The numbers show that after the closure of ECS, collectors that had done business with ECS boosted the weight they sent to ERI of Fresno, Calif.; EcoSpot Recycling of Gardena, Calif.; and Ruuhwa Dann and Associates (doing business as Cal Micro Recycling) of Ontario, Calif. In at least one case, they were publicly courted: At the end of July, ERI issued a press release aimed at former customers and collectors for ECS.
Additionally, collectors that used to serve ECS started supplying scrap electronics for the first time to California Electronic Asset Recovery (CEAR) of Mather, Calif. and Onsite Electronics Recycling of Stockton, Calif., both already active participants in the state program.
After the market shifts, some processors are now bigger players in the program (see table below).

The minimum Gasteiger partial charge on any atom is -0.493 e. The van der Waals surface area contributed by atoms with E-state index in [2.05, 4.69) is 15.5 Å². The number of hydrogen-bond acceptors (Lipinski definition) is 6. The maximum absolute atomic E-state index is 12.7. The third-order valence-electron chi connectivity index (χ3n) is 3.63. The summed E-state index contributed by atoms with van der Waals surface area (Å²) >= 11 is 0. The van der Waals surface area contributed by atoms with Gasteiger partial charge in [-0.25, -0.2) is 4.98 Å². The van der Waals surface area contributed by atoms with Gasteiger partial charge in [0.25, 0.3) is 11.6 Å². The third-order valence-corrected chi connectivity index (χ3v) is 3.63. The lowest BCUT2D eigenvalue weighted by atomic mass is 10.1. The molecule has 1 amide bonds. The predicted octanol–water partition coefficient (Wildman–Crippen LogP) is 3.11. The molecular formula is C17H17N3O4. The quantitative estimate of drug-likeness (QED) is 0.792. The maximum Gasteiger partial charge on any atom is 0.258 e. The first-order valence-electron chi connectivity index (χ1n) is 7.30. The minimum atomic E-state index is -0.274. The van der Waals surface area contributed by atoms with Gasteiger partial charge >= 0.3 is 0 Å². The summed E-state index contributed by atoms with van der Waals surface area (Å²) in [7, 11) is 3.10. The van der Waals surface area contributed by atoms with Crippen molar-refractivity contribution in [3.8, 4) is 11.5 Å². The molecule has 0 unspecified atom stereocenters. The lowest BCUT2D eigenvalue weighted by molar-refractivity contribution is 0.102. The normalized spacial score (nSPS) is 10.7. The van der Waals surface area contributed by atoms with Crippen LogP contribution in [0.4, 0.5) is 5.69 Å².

Total pounds decline
Although other processors picked up much of the slack, the ECS closure did leave collection gaps, as Stoian-Chu noted at the conference.
“My concern is more with collection activities in rural areas, especially Northern California,” she said. “ECS was covering very well those areas that are harder to reach for other recyclers and imply higher transportation costs.”
CalRecycle data show dozens of collectors stopped handing covered material over to processors after June, indicating some material hasn’t found a home yet. That being said, CalRecycle spokesman Mark Oldfield noted that the program sees a natural attrition, and some collectors only transfer pounds sporadically anyway. Additionally, he speculated that other processors are taking longer to review and accept loads out of an abundance of caution when taking on new customers.